My Story So Far at Gressenhall Farm and Workhouse

Hi my name’s Sonny and I am a Heritage Gardening Trainee at Gressenhall Farm and Workhouse. I’ve been here since February 20th 2014 so nearly five months which have gone ever so quickly. I spend two days a week at Gressenhall Farm and Workhouse helping the volunteer gardeners keep the gardens as well looked after as we can. We have made great progress in maintaining the gardens in the short time I’ve been here.

I spend another day on placement being Peckover gardens in Wisbech where I’ve learned a lot about plants and all manner of horticulture. I have just finished my placement at Peckover and am now going to Holkham Hall to work in the walled gardens there, and hopefully the woodland if I’m lucky, so I can use my chainsaw certificate that I gained through my traineeship here at Gressenhall Farm and Workhouse.

So far I have done several courses from box hedge pruning to scything at Gressenhall and Hickling on the Broads which was great fun and I would love to take it further. I’m also studying an RHS qualification through Gressenhall’s traineeship and am doing a NVQ2 in horticulture at college as well. I’m hoping to learn as much as I can and get on as many courses as I can in the year I’m on this traineeship and enjoy the experiences I have along the way.

Intently observing the demonstration

Intently observing the demonstration


The team expertly wielding their scythes

Sonny Brown

Heritage Gardening Trainee


Porter’s Lodge: Then and Now

Having been Visitor Services Trainee at Gressenhall Farm and Workhouse for over three months now, I have spent many days in our museum shop processing tickets and museum passes whether it’s an event day, ‘A Day With A Difference’ or an ordinary day. This also entails greeting visitors and informing them about the layout of the site. Not forgetting serving visitors wanting to pay for items selected from our vast array of gifts and workhouse paraphernalia, ranging from postcards to furry toy animals!

However on the quiet days, which are usually either rainy days or the day before an event, I usually have a spare minute to wonder what our museum shop was originally used for. It has always had the name of Porter’s Lodge. When Gressenhall was a Victorian workhouse, people would ring the bell or the knocker on the porter’s gate in order to gain admittance to the workhouse. The porter was always on duty to admit inmates or visitors to the site. I feel that nowadays, the Visitor Services Assistants in the shop are faced with a similar duty to that of the Porter those many years ago. All visitors, whether they are here for the day, simply using the café or meeting with a member of staff, enter the site via the Visitor Services Assistants in the shop. Here, we’re the first point of call for anyone entering the site. We greet people, process their tickets and allow their admission, as the porter did in Victorian times.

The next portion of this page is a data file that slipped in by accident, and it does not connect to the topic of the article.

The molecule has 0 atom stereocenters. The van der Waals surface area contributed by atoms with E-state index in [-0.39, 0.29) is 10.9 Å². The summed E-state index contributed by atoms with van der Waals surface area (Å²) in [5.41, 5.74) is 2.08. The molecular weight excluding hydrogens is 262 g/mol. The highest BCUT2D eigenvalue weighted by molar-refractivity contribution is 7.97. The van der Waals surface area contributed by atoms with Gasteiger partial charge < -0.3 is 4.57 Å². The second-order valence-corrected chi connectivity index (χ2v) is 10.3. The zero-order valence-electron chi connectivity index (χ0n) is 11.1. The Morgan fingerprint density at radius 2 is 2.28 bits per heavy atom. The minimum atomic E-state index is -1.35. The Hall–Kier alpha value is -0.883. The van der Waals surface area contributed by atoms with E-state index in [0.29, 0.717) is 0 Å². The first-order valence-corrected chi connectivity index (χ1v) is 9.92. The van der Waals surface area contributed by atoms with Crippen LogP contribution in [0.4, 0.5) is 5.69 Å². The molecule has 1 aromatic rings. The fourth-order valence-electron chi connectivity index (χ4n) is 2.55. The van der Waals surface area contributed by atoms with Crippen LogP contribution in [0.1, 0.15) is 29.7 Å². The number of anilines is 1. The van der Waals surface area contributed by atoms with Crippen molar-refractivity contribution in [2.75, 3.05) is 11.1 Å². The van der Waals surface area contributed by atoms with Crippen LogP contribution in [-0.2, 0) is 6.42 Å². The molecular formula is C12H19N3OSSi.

Serving visitors in the shop

Serving visitors in the shop

Once inmates had been admitted to the site, they were escorted to the Receiving or ‘Itch’ Ward where their clothes were removed and they were given a bath, a medical examination, and some workhouse clothes. Nowadays, we similarly give visitors their tickets and provide them with information regarding facilities and the layout of the site so they can have an efficient and enjoyable experience. Then and now, Porters Lodge has been a place where people have been admitted and sent on their way to discover the site and embark on the adventures that Gressenhall has in store for them. It has always been a passage through which newcomers have passed in order to discover the unknown and gain a new experience.

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I often consider what people’s thoughts were as they walked up to the wooden gates of the workhouse in Victorian times, and I’m sure that this is something that many visitors and members of staff have thought about. How did people feel once they’d knocked on the porter’s gate and were waiting for a response? Once they’d been admitted, what were their first impressions? Although these people were experiencing these thoughts and feelings centuries ago at a time when Gressenhall was strikingly different from how it is today, their experience is not as faraway from our current visitors’ experience as you might think. Today, what are visitor’s thoughts as they walk up the path to the shop? What impression do we give visitors as they walk into the shop and see us sitting behind the tills? What hopes do they have about the day they are about to experience at Gressenhall, similarly to people hoping for a better experience when they knocked at the porter’s gate long ago? Porter’s Lodge was and still is a place of first impressions. It is a place where people begin a new experience and begin to embark on a journey to new discoveries.

So this little building on the right hand side of the courtyard named Porters Lodge Gift Shop is not a building to be taken for granted. It is and always has been a place where newcomers have entered the site and gained first impressions of Gressenhall, hoping for a good experience. We know that throughout history, not all newcomers to Gressenhall did receive the beneficial experience they were hoping for when they first arrived at Porters Lodge. Some may have felt privileged to be receiving shelter, food and work, but others had a more unfortunate experience in store for them. But at least nowadays we know that we can meet visitors’ expectations of an enjoyable and memorable experience at Gressenhall.